Thursday 2 May 2013

Recording the data

In science, the lab-book is a sacred thing.  It is a record of what you have done at the frontier, why you did it, a record of the results and an interpretation of what it all means.  When someone is accused of fudging or nudging the data to better accommodate a cherished hypothesis, their lab-book is the only record that can be scrutinized: the original solutions and samples have long since been flushed down the sink with copious amounts of water. So the lab-book must never be amended, pages must be numbered, none may be removed, errors may be crossed out but not whited out.  In the course of a PhD, you might build up a dozen lab-books, all numbered on the spine, fat with stuff stuck in.

My old boss (who like all my bosses was younger than me so not that old) used to use the early lab books as part of the loco-parental therapy session when her students, each in turn and some regularly, experienced La noche oscura del alma and wondered if they were mad, and bad, to have embarked on such a crazy and frustrating voyage.  When they complained that they had done nothing nothing in the last three years that amounted to more than a hill of dead animals uselessly sacrificed, she showed them through the books just how painfully ignorant and incompetent they had been when they came to her.  Paradoxically, ladling on of more evidence of uselessness was a great fillip as the students all recognised that progress had been made, if only in their development as a thinking reed and a good pair of hands.

Yesterday was my last class with my quirky, disparate and wholly lovable 3rd Year students.  I've had them for four different classes since January, rarely have all 10 of them been present, but it's a different 5 or 6 or 8 who turn up each week ready to find something out.  Their collective attendance has been patchy and their discipline in handing up their lab-books for scrutiny and marking has been sketchy.  So I used the last class to request-and-require them to submit any remaining material by Friday at the latest because that was the last day of the teaching year.  They get credit for this as CA (continuous assessment) and it's an easy way to accumulate a platform of marks from which to leap at the exams. Lab-books of all colours and classes began to appear from bags and satchels and the xerox box which we used as submission station was soon full.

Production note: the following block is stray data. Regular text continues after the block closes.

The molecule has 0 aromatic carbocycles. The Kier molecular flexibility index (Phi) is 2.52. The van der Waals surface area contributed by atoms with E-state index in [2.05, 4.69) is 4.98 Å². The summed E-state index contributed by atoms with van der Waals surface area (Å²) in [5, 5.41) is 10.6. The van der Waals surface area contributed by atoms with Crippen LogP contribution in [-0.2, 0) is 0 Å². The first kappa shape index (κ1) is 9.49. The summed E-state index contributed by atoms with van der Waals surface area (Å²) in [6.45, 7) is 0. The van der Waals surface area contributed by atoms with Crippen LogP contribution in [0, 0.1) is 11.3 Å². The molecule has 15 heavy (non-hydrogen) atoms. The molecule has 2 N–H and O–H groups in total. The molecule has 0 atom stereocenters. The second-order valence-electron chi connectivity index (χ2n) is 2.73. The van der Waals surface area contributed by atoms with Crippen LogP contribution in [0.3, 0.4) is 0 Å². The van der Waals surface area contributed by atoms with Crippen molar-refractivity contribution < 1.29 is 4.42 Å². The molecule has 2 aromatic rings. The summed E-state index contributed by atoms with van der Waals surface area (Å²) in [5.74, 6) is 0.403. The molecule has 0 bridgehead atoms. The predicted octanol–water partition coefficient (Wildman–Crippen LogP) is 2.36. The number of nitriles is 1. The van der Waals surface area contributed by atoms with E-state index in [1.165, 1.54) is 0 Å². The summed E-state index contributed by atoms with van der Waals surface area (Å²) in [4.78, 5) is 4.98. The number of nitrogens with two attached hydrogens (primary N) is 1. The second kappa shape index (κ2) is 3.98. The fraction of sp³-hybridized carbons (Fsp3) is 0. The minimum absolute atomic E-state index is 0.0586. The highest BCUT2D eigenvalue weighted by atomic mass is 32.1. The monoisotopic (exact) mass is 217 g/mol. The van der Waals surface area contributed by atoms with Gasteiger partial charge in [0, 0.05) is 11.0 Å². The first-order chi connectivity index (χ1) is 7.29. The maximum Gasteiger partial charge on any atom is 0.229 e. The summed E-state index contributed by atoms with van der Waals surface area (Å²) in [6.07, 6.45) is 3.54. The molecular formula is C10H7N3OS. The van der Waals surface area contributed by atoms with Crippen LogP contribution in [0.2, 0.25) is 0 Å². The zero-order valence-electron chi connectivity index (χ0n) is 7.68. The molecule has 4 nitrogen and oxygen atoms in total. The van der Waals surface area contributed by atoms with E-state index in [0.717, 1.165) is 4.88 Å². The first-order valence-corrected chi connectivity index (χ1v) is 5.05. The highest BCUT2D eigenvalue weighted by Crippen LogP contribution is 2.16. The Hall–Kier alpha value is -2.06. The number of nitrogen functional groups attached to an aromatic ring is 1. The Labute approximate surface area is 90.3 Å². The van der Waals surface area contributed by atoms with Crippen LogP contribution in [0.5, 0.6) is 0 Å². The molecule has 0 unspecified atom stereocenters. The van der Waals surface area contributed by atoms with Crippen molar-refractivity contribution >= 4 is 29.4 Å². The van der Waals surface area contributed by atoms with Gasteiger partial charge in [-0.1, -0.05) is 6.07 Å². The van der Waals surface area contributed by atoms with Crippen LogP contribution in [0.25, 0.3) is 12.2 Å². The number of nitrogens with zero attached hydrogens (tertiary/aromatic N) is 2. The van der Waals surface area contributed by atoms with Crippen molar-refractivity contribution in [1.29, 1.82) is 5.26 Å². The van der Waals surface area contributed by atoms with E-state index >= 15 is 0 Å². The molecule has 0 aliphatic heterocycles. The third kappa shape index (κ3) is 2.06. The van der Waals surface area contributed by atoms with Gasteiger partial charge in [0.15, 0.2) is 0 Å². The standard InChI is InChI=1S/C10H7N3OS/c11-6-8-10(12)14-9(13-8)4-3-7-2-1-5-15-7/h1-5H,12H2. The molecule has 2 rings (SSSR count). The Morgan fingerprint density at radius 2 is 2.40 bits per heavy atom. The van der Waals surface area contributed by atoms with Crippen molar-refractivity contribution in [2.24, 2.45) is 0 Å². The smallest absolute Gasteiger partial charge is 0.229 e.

Then one of the students asked me if I'd marked his Food&Ferm book, which he said he'd handed to me in class several weeks before.  This was way beyond my two-week event-horizon, so I had no recollection and the mark book showed that I hadn't marked it, so it was a worry.  The labs we use are busy with classes all day every day and some will have a throughput of hundreds of lab-books each week. In the search, I turned up the 1st Year Biology lab-book of another of the students in the same 3rd Year class.  So its clear that you are hunting down through an archaeological dig as well as widely through contemporary material.  Class dismissed and I settled down to mark through the backlog of my 2nd Year group, which I've had for two wholly different classes and who have been quite as patchy and sketchy in their turn-in scheduling.  After a couple of hours and a cup of tea, I mooched back to the F&F lab and looked in the wrong direction and there was a blue lab book tidied away on a shelf near the centrifuges - bingo!

There's got to be a better way.

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